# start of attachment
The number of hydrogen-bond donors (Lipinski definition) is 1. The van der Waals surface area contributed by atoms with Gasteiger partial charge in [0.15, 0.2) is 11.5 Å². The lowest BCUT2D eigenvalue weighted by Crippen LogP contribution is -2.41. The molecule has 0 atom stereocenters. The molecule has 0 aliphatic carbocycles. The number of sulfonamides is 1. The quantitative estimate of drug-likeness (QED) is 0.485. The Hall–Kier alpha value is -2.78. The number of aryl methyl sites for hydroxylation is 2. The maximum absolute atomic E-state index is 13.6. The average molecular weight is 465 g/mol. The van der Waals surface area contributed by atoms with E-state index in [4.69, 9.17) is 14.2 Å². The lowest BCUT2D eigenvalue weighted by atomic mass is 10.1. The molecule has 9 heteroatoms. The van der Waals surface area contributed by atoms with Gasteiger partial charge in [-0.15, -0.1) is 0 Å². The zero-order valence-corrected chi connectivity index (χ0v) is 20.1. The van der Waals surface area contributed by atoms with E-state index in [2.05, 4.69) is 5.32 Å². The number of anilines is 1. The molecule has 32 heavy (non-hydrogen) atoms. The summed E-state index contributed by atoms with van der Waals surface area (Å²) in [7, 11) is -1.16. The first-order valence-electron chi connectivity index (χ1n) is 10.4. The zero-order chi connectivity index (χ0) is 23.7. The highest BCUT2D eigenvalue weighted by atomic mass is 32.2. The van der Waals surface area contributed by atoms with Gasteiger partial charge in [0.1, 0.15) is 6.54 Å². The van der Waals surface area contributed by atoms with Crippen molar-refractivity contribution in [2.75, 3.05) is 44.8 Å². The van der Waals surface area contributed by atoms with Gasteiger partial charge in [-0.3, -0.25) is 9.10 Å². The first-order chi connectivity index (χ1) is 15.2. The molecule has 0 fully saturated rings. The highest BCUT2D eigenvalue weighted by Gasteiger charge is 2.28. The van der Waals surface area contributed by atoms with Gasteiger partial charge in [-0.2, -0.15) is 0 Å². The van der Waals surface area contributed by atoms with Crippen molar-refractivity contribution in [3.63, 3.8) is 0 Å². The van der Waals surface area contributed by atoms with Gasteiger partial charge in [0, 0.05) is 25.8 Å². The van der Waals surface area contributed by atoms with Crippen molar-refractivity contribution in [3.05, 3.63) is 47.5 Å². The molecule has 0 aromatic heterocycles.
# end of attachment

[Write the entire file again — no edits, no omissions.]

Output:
The number of hydrogen-bond donors (Lipinski definition) is 1. The van der Waals surface area contributed by atoms with Gasteiger partial charge in [0.15, 0.2) is 11.5 Å². The lowest BCUT2D eigenvalue weighted by Crippen LogP contribution is -2.41. The molecule has 0 atom stereocenters. The molecule has 0 aliphatic carbocycles. The number of sulfonamides is 1. The quantitative estimate of drug-likeness (QED) is 0.485. The Hall–Kier alpha value is -2.78. The number of aryl methyl sites for hydroxylation is 2. The maximum absolute atomic E-state index is 13.6. The average molecular weight is 465 g/mol. The van der Waals surface area contributed by atoms with E-state index in [4.69, 9.17) is 14.2 Å². The lowest BCUT2D eigenvalue weighted by atomic mass is 10.1. The molecule has 9 heteroatoms. The van der Waals surface area contributed by atoms with Gasteiger partial charge in [-0.15, -0.1) is 0 Å². The zero-order valence-corrected chi connectivity index (χ0v) is 20.1. The van der Waals surface area contributed by atoms with E-state index in [2.05, 4.69) is 5.32 Å². The number of anilines is 1. The molecule has 32 heavy (non-hydrogen) atoms. The summed E-state index contributed by atoms with van der Waals surface area (Å²) in [7, 11) is -1.16. The first-order valence-electron chi connectivity index (χ1n) is 10.4. The zero-order chi connectivity index (χ0) is 23.7. The highest BCUT2D eigenvalue weighted by atomic mass is 32.2. The van der Waals surface area contributed by atoms with Gasteiger partial charge in [0.1, 0.15) is 6.54 Å². The van der Waals surface area contributed by atoms with Crippen molar-refractivity contribution in [2.75, 3.05) is 44.8 Å². The van der Waals surface area contributed by atoms with Gasteiger partial charge in [-0.3, -0.25) is 9.10 Å². The first-order chi connectivity index (χ1) is 15.2. The molecule has 0 fully saturated rings. The highest BCUT2D eigenvalue weighted by Gasteiger charge is 2.28. The van der Waals surface area contributed by atoms with Gasteiger partial charge in [-0.2, -0.15) is 0 Å². The van der Waals surface area contributed by atoms with Crippen molar-refractivity contribution in [3.63, 3.8) is 0 Å². The van der Waals surface area contributed by atoms with Gasteiger partial charge in [0, 0.05) is 25.8 Å². The van der Waals surface area contributed by atoms with Crippen molar-refractivity contribution in [3.05, 3.63) is 47.5 Å². The molecule has 0 aromatic heterocycles.